The wealthy should pay for climate finance – starting with air travel

The wealthy should pay for climate finance – starting with air travel

Pledges to low-income countries don’t come close to the €150bn a year that’s needed for climate finance. A great many ad-hoc pledges have been made in the run-up to the Paris climate conference. While a number of different funds have been created, there is still no long-term revenue-raising mechanism to finance low-income countries to transition their energy systems and adapt over the medium and long term.

Starting with air travel, a new proposal levies high-emission goods and services most used by the rich. Green Budget Europe, an expert platform that works to bring tax and spending into line with environmental goals, endorses a levy averaging €20 per economy flight and €180 for each business class flight.

The proposal was first outlined in a paper [1] by economists Thomas Piketty and Lucas Chancel in a paper from the Paris School of Economics published in November. Director of Green Budget Europe, James Nix said:

“Very little attention has been focussed on practical ways to secure the €150bn a year lower-income countries need to adapt to climate change and transition their energy systems. We know that very few of the world’s poor take flights. Levying all flights will create a sustainable long-term fund for climate finance, providing an investment source which does not rely on ad-hoc year-to-year pledges”.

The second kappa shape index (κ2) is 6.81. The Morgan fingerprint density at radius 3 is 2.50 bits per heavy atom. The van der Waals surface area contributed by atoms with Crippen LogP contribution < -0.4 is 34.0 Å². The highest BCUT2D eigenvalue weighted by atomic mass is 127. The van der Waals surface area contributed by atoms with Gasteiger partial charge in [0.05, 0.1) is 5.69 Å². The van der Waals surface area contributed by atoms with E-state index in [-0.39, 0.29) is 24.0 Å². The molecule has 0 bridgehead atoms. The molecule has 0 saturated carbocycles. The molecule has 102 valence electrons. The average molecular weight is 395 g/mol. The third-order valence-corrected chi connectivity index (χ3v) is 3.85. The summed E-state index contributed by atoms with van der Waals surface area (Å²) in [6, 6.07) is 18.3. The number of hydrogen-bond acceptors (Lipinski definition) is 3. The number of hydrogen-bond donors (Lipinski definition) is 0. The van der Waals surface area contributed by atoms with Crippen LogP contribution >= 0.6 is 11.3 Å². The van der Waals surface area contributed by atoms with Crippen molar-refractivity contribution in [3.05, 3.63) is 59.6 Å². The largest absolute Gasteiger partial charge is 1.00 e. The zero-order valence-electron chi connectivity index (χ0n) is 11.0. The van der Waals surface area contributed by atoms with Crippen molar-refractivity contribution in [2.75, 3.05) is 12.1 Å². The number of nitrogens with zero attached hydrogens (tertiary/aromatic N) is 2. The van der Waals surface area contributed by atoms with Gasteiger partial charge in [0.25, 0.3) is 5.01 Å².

The analysis by Chancel and Piketty proposes that “individuals with similar levels of climate emissions should contribute to reduction efforts in the same way regardless of where they live”.

Notes to Editors:

Globally the top richest 10% of carbon emitters account for 45% of global emissions.

One third of this top 10% now live in emerging countries.

The bottom 50% only make up 13% of global emissions. As Chancel and Piketty put it, this new geography of emissions calls for global climate action.

Green Budget Europe promotes the use of Environmental Fiscal Reform (EFR) in order to bring tax and spending into line with environmental goals. By means of green taxes, reform of harmful subsidies, and similar measures, we work to increase the price of pollution and correct market distortions.

Media coverage:

 

References:

[1] Chancel L. and Piketty T., 2015. Carbon and inequality: from Kyoto to Paris – Trends in the global inequality of carbon emissions (1998-2013) & prospects for an equitable adaptation fund
Lucas Chancel, Iddri & Paris School of Economics. Paris School of Economics. Access study here.

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